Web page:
Technology group examples/illustrative technology applications

Treatment and monitoring of water

Water quality monitoring for chemical contaminants and contaminants containing microbes, such as probes, test kits and analysers.

Wastewater treatment, such as separation techniques, electrochemical methods, biological treatment, for contaminants containing either or both microbes and chemicals.

Industrial water treatment, such as purification, filtration and disinfection.

Resources, materials and waste

Recycling industrial waste and by-products
into new materials.

Recycling of construction waste into
building materials.

Recycling farm waste and by-products for
non-agricultural uses.

Techniques for sorting and separation for solid waste, such as reworking of plastics, mixed waste and metals, and recovery of materials.

Biomass products, including health products, bioplastics and biofuel.

Energy technologies

Heat and power production from energy sources deemed renewable, such as sea, geothermal and wind.

Energy gained from reuse of side products or biomass, such as third-generation biofuels and combustion technologies.

Generic energy technologies, such as heat pumps, micro-turbines and heat exchangers, and those for distributing and storing energy.

Industrial processes and buildings that use energy efficiently, such as thermal envelope, heating and energy-efficient windows.

Boosting anaerobic digestion

Humans have exploited anaerobic digestion (AD) for more than 1,000 years, but the methods have been rediscovered in the past 10 years. As a technique, AD has all the potential hallmarks of a sustainable, low-impact process, turning a constant source of organic waste into biogas for renewable energy and a wet-digestate that farmers can use for conditioning land. When AD is married to modern technology, scientists and engineers can boost the efficiency of biogas production. However, the limited use of the liquid-digestate by-product has constrained AD's growth.

In 2011, UK waste and resources body Wrap commissioned research to look at new markets for the liquid digestate from AD (bit.ly/1KFsti4). The researchers, Hannah Rigby and Stephen Smith from the department of civil and environmental engineering at Imperial College London, concluded that the main outlet for liquid digestate was agricultural application to land. They said technologies to further process the digestate and use the by-products ought to be investigated further. The new substrate technology concept (NSTC) from JS Trading in Denmark does exactly that. The NSTC process involves:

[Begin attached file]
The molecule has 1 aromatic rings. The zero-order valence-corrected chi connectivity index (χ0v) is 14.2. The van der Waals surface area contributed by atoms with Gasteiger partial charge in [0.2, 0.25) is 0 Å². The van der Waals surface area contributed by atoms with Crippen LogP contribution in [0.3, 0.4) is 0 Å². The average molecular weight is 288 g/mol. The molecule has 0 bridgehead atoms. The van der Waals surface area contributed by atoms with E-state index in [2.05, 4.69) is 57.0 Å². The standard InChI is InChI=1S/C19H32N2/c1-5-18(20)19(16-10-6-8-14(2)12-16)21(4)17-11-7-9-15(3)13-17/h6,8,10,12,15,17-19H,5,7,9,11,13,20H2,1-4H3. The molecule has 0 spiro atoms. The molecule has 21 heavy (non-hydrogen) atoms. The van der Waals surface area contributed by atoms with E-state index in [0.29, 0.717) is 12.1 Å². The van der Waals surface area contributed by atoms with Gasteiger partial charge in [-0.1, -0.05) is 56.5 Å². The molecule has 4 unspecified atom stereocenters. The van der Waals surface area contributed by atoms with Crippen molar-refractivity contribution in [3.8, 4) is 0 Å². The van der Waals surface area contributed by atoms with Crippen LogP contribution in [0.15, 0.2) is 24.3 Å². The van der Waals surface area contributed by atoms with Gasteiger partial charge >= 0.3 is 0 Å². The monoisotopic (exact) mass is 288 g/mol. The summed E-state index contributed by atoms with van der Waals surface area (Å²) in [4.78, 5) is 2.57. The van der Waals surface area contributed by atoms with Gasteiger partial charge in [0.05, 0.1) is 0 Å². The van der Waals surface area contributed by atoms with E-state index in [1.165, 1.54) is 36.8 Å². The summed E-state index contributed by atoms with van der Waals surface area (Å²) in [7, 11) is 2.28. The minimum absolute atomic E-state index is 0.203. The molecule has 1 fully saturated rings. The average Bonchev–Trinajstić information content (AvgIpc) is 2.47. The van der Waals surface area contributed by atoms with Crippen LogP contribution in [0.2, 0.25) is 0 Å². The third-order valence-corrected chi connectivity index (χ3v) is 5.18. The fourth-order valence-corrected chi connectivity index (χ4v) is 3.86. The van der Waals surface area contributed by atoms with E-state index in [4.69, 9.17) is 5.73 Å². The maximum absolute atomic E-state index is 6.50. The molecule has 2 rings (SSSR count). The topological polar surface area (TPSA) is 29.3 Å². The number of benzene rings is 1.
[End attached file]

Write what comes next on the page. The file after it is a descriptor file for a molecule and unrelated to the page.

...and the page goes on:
• A screw-press separating a large proportion of the liquid from the solids in the digestate. The remaining solids, which contain about 65% water by mass, are dried in a rotating drum heated by burning wood pellets. As it dries the digestate, the process strips ammoniacal-nitrogen through evaporation. The heat from the
    kiln is then recovered and fed into two nitrogen strippers. These are used to treat the liquid fraction of the digestate and the strippers remove ammoniacal-nitrogen from the liquid. The air containing the ammoniacal-nitrogen from the dryer and nitrogen strippers is passed through an absorber containing sulphuric acid to produce a fertiliser rich in sulphur and nitrogen. The remaining liquid is fed back into the digester vessel, which increases the efficiency of the AD process. As the NSTC recovers heat - and since the liquid returned to the AD vessel is already warm - the energy that would ordinarily be required to maintain the temperature of the vessel is reduced.

ETV Denmark, which tested and verified the technology, reported a net energy reduction because of the increase in efficiency and heat recovery. As well as producing a fertiliser from a by-product, the remaining dried solid-fraction would be suitable as a medium for growing mushrooms, whereas the raw digestate would not. ETV Denmark published the verification statement in May (bit.ly/1WhLbZd).